You Can Grow Your Own Herbal Medicine

Herbs are increasingly becoming more and more respected in the medical community. Herbal medicine is a practice in which herbs or plant-based remedies are created to heal ailments and other minor illnesses. Did you know you can actually grow your own herb garden and leave it right on your kitchen counter? All you need are plants that bought at your local garden center or organic herbs from a seed catalog. Find a sunny windowsill and enjoy the lovely aroma as you steep your healing teas. 

Use a tablespoon of a chopped fresh herb of your choice and boil a cup of water. Cover and steep five to ten minutes before sipping. Drink a cup two or three times a day as needed. Here are 4 remedies to try and why. 

  1. Lemon balm: Anxiety, mild insomnia, and tension headaches
  2. Peppermint: Nausea, flatulence, indigestion, and tension headaches
  3. Sage: Hot flashes, night sweats, fever, and sore throat (use as a gargle)
  4. Thyme: Cough, congestion, and bronchitis

Tense shoulders, insomnia, grinding teeth, heart palpitations, feelings of panic and uneasiness.  These are all symptoms of anxiety.  Many of us have experienced one or more of these feelings at some point in our lives.  Feeling this way from time to time can be ok, but not for prolonged periods of time.  Before turning to prescription drugs, why not explore what Mother Nature has to offer in combating feelings of stress and anxiety?  Need to relieve anxiety? These herbs will do the trick. 

1. Chamomile: This common herb is part of the daisy family, and historically has been used as a mild sedative to reduce anxiety and aid in sleep.  This tea is chock full of medicinal properties and can help calm you down, which is why people typically drink it while unwinding before bed  Some compounds in chamomile work on the brain in a way similar to that of anxiety-reducing drugs like Xanax and Valium.

2. Passion Flower: This herb is actually a potent sedative, so much so that in Germany it is approved for use against nervous restlessness.   This is because in certain studies passion flower was shown to reduce symptoms of anxiety just as effectively as prescription drugs. Like other sedatives, it can make you drowsy and sleepy, hence why it is used to treat insomnia.  Since it can make you fall asleep, make sure there’s nothing you need to be awake for (like driving) before taking it.

3. Green tea: The amino acid in green tea, L-theanine, reduces heart rate and lowers blood pressure.  This can subsequently reduce anxiety.  This amino acid can help make you calmer and more focused, which for most will reduce the feeling of anxiety.  This is especially true since we are typically more productive when we are calm and collected, helping get the things causing you anxiety done and out of the way.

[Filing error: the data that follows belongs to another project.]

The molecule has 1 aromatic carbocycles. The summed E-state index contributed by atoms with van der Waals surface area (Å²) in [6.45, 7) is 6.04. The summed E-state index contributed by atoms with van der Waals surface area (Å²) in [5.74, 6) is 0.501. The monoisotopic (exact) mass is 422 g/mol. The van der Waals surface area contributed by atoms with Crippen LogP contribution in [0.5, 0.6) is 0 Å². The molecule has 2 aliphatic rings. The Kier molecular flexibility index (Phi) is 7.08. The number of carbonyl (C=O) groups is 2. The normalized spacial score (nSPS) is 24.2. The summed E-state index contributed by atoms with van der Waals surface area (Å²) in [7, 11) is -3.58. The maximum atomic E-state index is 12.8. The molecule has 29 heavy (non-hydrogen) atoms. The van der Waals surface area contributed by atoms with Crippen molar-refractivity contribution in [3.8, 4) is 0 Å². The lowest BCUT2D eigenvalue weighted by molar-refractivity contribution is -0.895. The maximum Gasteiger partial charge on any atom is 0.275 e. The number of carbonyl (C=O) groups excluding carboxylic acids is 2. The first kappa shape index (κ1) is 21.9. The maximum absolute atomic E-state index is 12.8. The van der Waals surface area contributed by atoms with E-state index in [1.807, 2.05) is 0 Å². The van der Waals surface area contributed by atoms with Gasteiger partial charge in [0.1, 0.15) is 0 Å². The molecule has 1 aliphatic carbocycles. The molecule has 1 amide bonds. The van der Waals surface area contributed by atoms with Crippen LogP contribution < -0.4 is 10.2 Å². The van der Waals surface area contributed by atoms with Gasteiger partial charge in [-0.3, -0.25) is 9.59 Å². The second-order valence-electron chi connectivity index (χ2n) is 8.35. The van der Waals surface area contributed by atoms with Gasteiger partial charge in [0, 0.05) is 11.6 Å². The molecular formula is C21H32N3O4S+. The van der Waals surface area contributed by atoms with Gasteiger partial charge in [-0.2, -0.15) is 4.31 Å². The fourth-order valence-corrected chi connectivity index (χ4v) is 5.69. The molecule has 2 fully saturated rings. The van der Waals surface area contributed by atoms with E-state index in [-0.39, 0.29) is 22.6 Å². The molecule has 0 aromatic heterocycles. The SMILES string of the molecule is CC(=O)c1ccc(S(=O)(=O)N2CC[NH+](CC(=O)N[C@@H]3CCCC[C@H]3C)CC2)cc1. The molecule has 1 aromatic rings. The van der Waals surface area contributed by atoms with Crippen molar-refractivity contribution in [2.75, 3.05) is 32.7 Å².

4. Ashwagandha: Ashwagandha, one of the most powerful healing herbs, has been used since ancient times for a wide variety of conditions, and is most well-known for its restorative benefits.  This herb belongs to the same family as the tomato, and is native to the dry regions of India, northern Africa, and the Middle East.  Ashwagandha is known for its rejuvenating properties, and commonly used to alleviate stress, fatigue and anxiety.  Unlike chamomile, this herb fights anxiety and the effects of stress without making you sleepy.

5. Lemon Balm: Named after the Greek work for “honey bee” (Melissa), Lemon balm is known to reduce stress and anxiety, as well as act as a sleep aid.  It is not clear exactly what compound in lemon balm acts as a soothing agent, but herbal studies have shown those who drank lemon balm tea had reduced symptoms of anxiety, slept better and were generally in a better mood.  Studies have also shown that lemon balm extract increases calmness and alertness.  Overall this herb is a powerhouse for fighting feelings of anxiousness.

6. Lavender: Lavender is known by its potently aromatic purple flowers.  When these flowers are concentrated into an essential oil, the smell or inhaling this essential oil can act as an anxiety buster.  Studies have revealed that when the aromatic molecules enter the brain, they interact with our centers of emotion and sedate them.  By calming these areas, feelings of stress and anxiety are relieved.   In essence, lavender can be thought of as an emotional anti-inflammatory.  This is why so many bath products, and massage oils include lavender in the ingredients.